Productivity, from a Positive to a Negative for Capitalism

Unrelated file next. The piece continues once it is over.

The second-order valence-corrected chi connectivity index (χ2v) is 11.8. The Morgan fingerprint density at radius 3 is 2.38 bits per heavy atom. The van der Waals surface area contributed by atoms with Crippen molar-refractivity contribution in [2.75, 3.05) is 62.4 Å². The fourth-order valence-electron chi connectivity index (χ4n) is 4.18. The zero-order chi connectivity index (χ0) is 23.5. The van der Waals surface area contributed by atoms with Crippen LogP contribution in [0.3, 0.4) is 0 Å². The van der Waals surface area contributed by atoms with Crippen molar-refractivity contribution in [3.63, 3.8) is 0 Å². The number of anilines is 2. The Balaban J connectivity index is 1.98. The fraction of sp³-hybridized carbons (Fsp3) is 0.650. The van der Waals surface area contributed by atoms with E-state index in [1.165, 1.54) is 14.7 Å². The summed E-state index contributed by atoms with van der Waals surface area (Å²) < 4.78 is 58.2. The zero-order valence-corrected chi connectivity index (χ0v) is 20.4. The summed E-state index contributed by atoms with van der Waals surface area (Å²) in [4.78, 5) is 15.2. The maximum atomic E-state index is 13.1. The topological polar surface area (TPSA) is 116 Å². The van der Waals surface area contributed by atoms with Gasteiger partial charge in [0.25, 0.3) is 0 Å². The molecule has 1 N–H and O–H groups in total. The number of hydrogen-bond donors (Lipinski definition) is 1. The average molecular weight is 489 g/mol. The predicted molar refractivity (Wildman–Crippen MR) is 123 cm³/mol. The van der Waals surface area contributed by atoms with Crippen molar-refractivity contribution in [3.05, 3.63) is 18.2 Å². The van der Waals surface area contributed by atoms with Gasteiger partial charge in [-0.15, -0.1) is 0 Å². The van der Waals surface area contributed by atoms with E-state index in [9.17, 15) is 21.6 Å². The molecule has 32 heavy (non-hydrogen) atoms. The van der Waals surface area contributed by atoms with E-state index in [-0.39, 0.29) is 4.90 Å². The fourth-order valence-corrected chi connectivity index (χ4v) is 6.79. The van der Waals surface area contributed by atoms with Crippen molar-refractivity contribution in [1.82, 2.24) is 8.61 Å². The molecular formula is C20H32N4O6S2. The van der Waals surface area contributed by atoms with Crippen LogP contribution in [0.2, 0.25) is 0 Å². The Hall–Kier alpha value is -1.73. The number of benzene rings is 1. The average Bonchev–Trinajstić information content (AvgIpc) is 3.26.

The increase in productivity is necessary for capitalism since it affects goods only as exchange values that can be directly converted into money destined to become new capital. But there are stacks of commodity-products that no longer find buyers; we are not the only one to say so, bourgeois economists and political scientists mourn a world economy bogged down in "secular" stagnation. A worrisome “macroeconomic” situation marked by an initial inflation which then turned into deflation and is therefore "unbearable" for... the development of capitalism! The "formulae and mathematical models" go haywire as soon as they are unveiled, proving to be inapplicable in the reality of the present state of things where everything works contrary to the stated predictions.